1. Lighting is everything! Always try to have strong natural light (a.k.a a window) behind you while shooting. Not only is it going to create the most ideal contrast in terms of the highlights and shadows that your camera will pick up, but it is also super flattering on the subject's face - ex. peep that nose highlight!
2. Embrace analog. If it weren't so expensive (and if I had more patience), I would ideally only shoot on film. It picks up light in the most interesting ways and makes every shot so much more unique; you have to think it out a lot more since you have a limited number per roll, but you also just get this really magical quality when it's processed from the grain and any light leaks, so that no two shots can possibly be alike.
3. Act natural. Be candid. Listen to music and relax. If a subject is tense and posed, it looks wickedly tacky.
4. Look at good photography. For my job, I've spent hours pouring over editorials - whether it's Bruce Weber and Mario Testino books at the Condé Nast library, or pinning an endless stream of 90s fashion photography (also a beautiful illustration of the power of film) to my Pinterest boards, it gives you a much more keen eye for angles and other such ideas when you really know what makes a good photograph.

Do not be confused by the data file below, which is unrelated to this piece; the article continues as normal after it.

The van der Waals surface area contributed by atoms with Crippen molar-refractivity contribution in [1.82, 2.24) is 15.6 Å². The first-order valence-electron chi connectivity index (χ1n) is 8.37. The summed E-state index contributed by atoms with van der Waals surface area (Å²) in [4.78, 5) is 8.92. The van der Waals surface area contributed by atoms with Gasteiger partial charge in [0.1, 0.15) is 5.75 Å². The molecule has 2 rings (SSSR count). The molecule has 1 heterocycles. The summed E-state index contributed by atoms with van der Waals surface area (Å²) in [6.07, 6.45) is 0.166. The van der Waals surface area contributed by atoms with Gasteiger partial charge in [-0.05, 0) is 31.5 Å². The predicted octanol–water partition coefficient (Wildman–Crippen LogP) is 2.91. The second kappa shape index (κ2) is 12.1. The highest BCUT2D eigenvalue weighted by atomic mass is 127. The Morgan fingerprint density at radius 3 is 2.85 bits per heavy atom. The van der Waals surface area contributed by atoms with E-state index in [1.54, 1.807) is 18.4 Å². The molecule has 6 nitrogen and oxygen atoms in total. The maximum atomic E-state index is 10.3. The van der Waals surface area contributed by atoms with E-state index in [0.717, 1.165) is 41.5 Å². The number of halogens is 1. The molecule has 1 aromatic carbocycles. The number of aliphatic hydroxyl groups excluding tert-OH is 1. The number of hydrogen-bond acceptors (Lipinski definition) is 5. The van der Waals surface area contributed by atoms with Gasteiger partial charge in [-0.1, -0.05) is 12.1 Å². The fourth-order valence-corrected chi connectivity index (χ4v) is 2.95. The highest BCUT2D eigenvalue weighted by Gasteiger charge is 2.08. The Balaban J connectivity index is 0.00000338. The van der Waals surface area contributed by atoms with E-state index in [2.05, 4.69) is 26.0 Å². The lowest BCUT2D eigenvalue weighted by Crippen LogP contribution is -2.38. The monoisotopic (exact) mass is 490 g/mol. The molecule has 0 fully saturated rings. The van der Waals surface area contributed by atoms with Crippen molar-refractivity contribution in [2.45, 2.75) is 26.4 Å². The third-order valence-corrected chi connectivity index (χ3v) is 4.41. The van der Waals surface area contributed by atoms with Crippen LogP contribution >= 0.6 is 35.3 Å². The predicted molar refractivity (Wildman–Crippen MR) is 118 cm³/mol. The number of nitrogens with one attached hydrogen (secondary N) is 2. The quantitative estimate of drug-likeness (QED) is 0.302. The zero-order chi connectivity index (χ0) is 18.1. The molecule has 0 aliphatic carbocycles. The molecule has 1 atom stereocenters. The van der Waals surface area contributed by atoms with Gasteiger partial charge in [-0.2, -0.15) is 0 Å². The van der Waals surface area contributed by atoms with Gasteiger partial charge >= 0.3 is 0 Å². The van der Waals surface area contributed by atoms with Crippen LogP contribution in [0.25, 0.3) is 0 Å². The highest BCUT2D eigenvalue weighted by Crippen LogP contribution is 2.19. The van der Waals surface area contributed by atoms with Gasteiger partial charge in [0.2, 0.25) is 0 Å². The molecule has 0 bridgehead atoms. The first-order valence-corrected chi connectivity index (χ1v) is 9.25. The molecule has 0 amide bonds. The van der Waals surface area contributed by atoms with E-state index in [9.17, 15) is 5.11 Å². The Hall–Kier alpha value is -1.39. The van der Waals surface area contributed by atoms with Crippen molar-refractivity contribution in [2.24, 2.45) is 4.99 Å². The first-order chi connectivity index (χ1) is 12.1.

5. Do something different! Paint on your photos, or write on them, rip them, use flash, get a cool coloured backdrop, flip them upside down, run them over with your car, whatever. Just make them yours in some way - even if it turns out shitty, it will make it more special and fun to you. Plus, that's how you LEARN.
6. Here are some of my favourite fashion photographers to follow on the 'gram: @laurajanecoulson, @stevie_dance, @camille.summersvalli, @ventialscott, @philengelhardt, @benjaminvnuk.
Photos by me
Wearing Calvin Klein bra, Levis jacket, Zara jeans, homemade earrings